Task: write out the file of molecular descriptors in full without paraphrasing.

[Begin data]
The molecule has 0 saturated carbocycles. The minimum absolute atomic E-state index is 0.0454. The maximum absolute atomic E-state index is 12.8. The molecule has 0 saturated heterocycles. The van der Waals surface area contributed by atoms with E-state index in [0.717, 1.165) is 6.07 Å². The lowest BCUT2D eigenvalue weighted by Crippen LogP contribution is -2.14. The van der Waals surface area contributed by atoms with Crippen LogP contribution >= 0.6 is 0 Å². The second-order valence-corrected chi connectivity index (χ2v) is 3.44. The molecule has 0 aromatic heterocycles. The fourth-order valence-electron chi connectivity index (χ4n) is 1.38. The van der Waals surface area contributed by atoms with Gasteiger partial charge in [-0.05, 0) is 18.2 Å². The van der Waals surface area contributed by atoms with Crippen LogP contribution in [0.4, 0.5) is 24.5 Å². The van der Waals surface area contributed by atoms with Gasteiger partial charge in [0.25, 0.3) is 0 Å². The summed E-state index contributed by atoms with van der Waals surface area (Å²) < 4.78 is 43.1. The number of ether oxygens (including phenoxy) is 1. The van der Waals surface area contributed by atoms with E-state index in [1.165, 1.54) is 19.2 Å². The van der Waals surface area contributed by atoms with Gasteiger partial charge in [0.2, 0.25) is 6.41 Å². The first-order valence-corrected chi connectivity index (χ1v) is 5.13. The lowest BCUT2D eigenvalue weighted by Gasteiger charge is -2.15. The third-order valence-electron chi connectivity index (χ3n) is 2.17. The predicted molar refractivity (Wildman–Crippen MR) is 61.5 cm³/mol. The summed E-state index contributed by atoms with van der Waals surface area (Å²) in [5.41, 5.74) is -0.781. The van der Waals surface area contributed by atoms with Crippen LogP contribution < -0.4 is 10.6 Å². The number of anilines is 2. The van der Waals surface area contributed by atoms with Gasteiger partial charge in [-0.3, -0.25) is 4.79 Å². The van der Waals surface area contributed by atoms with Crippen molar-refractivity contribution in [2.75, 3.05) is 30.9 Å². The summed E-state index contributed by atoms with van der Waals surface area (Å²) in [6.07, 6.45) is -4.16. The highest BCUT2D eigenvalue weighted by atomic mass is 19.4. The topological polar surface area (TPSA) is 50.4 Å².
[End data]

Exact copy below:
The molecule has 0 saturated carbocycles. The minimum absolute atomic E-state index is 0.0454. The maximum absolute atomic E-state index is 12.8. The molecule has 0 saturated heterocycles. The van der Waals surface area contributed by atoms with E-state index in [0.717, 1.165) is 6.07 Å². The lowest BCUT2D eigenvalue weighted by Crippen LogP contribution is -2.14. The van der Waals surface area contributed by atoms with Crippen LogP contribution >= 0.6 is 0 Å². The second-order valence-corrected chi connectivity index (χ2v) is 3.44. The molecule has 0 aromatic heterocycles. The fourth-order valence-electron chi connectivity index (χ4n) is 1.38. The van der Waals surface area contributed by atoms with Gasteiger partial charge in [-0.05, 0) is 18.2 Å². The van der Waals surface area contributed by atoms with Crippen LogP contribution in [0.4, 0.5) is 24.5 Å². The van der Waals surface area contributed by atoms with Gasteiger partial charge in [0.25, 0.3) is 0 Å². The summed E-state index contributed by atoms with van der Waals surface area (Å²) < 4.78 is 43.1. The number of ether oxygens (including phenoxy) is 1. The van der Waals surface area contributed by atoms with E-state index in [1.165, 1.54) is 19.2 Å². The van der Waals surface area contributed by atoms with Gasteiger partial charge in [0.2, 0.25) is 6.41 Å². The first-order valence-corrected chi connectivity index (χ1v) is 5.13. The lowest BCUT2D eigenvalue weighted by Gasteiger charge is -2.15. The third-order valence-electron chi connectivity index (χ3n) is 2.17. The predicted molar refractivity (Wildman–Crippen MR) is 61.5 cm³/mol. The summed E-state index contributed by atoms with van der Waals surface area (Å²) in [5.41, 5.74) is -0.781. The van der Waals surface area contributed by atoms with Crippen LogP contribution < -0.4 is 10.6 Å². The number of anilines is 2. The van der Waals surface area contributed by atoms with Gasteiger partial charge in [-0.3, -0.25) is 4.79 Å². The van der Waals surface area contributed by atoms with Crippen molar-refractivity contribution in [2.75, 3.05) is 30.9 Å². The summed E-state index contributed by atoms with van der Waals surface area (Å²) in [6.07, 6.45) is -4.16. The highest BCUT2D eigenvalue weighted by atomic mass is 19.4. The topological polar surface area (TPSA) is 50.4 Å².